Shared Space has continued to spark controversy over the past year, and concerns are leading to questions being asked about its consistency with particular aspects of the Equality Act. The concept of Shared Space involves removing the on-street demarcations between pedestrian space and vehicular space and designing for lower traffic speeds, in the expectation that this will naturally lead to greater freedom for the pedestrian and greater caution on the part of motorists due to increased uncertainty regarding each other’s movements. The prospect that streets better combine their ‘place’ and ‘movement’ functions, serving to refresh and regenerate urban townscapes, has proved persuasive for many UK local authorities over the past 4 years since the Department For Transport (DFT) published its guidance on the subject. However, whilst its advocates point toward successes in reducing traffic speeds, increasing pedestrian safety and enhancing street vitality in places such as Poynton, its critics highlight the difficulties associated with designing in a greater number of pedestrian-vehicle conflicts, particularly in relation to how this impacts upon vulnerable pedestrians such as visually impaired people.
The earliest implementations of Shared Space were in residential areas in the Netherlands in the 1970s, under the guidance of Hans Monderman (who is said to have tested the safety of schemes by walking backwards into the traffic!). The reported success of these schemes served as inspiration for their take-up in the UK, first via ‘Home Zones’ and in more recent years in the guise of Shared Space. It has, therefore, been interesting and worrying to read recent reports from Groningen and Amsterdam which express serious concerns about the impacts of Shared Space on vulnerable pedestrians.
During the summer, former Paralympian Lord Holmes of Richmond published the findings of research he commissioned in an effort to cast more light on people’s experiences of using shared space – findings which led him to urge the DFT to re-enforce to local authorities the possible implications of Shared Space for their obligations under the Equality Act. This research found that 63% of the 523 respondents with experience of using a Shared Space rated that experience as having been ‘poor’, that over a third of respondents actively avoid Shared Spaces and that a significant number of accidents in Shared Spaces go unreported.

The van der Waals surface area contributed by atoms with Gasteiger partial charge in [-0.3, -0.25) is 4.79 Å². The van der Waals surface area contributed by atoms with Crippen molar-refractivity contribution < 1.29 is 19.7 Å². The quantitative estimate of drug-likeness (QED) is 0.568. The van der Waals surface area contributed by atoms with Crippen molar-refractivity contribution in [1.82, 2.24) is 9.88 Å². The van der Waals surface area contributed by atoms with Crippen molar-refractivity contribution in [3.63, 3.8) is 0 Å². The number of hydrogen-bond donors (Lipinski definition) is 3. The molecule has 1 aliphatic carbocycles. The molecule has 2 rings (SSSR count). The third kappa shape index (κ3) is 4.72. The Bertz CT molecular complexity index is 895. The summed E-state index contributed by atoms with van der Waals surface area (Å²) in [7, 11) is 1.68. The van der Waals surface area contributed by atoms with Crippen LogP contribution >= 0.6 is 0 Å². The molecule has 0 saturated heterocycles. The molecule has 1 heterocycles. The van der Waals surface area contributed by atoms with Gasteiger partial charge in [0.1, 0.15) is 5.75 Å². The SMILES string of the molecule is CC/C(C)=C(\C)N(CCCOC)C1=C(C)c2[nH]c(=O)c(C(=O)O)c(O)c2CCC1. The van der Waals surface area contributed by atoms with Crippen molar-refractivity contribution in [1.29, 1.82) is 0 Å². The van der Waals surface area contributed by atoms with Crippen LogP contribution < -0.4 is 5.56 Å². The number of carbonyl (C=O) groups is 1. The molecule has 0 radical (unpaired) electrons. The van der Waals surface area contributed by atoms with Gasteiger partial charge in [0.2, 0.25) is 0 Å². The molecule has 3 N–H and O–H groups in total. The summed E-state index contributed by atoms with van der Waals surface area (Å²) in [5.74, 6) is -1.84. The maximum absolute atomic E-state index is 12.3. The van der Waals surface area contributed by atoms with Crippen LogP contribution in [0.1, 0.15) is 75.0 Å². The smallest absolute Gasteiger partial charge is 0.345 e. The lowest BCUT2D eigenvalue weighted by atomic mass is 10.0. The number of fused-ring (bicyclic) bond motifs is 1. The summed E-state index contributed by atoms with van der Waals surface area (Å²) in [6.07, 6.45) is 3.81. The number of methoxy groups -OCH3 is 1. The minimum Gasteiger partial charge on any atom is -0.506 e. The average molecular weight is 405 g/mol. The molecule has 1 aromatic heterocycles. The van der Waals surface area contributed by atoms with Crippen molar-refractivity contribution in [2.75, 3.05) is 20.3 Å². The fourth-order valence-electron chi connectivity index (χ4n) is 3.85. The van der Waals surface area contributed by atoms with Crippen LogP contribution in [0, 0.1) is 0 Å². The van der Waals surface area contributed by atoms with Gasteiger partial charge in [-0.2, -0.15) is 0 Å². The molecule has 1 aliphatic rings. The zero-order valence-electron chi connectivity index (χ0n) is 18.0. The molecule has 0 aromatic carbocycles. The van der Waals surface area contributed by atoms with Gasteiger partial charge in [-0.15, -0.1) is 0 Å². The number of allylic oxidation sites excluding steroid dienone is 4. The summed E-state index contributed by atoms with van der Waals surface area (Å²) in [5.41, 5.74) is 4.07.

Passed in 2010, the Equality Act brought together several pieces of anti-discrimination legislation so as to provide legal protection against discrimination on grounds of a series of ‘protected characteristics’ including age and disability. In particular, it requires reasonable adjustments to be made to public services and transport (amongst other things) to avoid putting disabled people at a substantial disadvantage. The Act also contains the Public Sector Equality Duty, which requires public authorities to have “due regard to eliminating discrimination, advancing equality and fostering good relations”. One thing that Lord Holmes’s report seems to call into question is the extent to which such ‘reasonable adjustments’ are being made in the design of Shared Space schemes, and whether or not local authorities are fulfilling their Public Sector Equality Duty when they implement such schemes. This Thursday (15th October), he will host a Parliamentary debate on the subject, so we shall learn more then, and a House of Lords Select Committee on the functioning of the Equality Act in relation to disability has recently been established which should also generate further insight.
Probably since the first streets were created, streets have been shared spaces; pedestrians sharing the space with vehicles of one form or another, with signposts and lighting columns, with street furniture and with refuse bins. Periodically re-examining how this space is shared can only be a good thing, and the way in which this has focused attention on decluttering the street, for example, seems to be universally applauded. One of the problems with the Shared Space debate is the way in which it has become synonymous with a particular approach to sharing the space that involves a Shared Surface, whereby kerbs - a vital means for visually impaired people to orientate themselves and navigate - are removed from the street. A second problem may also be to do with the way in which the schemes are designed and implemented. Where an open and collaborative partnership between the public authorities and vulnerable pedestrians has been forged, such as in Aukland, New Zeland and in Leeds, it seems that it has been possible to design a more inclusive kind of Shared Space, but one fears that these are exceptional cases.
Bryan Matthews is a Senior Research Fellow at the Institute for Transport Studies at the University of Leeds, a member of the Centre for Disability Studies at the University of Leeds, and a Chartered Member of the CILT. He is also blind himself.
To learn more about the Equalities Act as it applies to transport, highways and urban realm activities, register for The Equalities Act for Placemakers and Transport Planners course taking place on 19 October in London. Click for further information.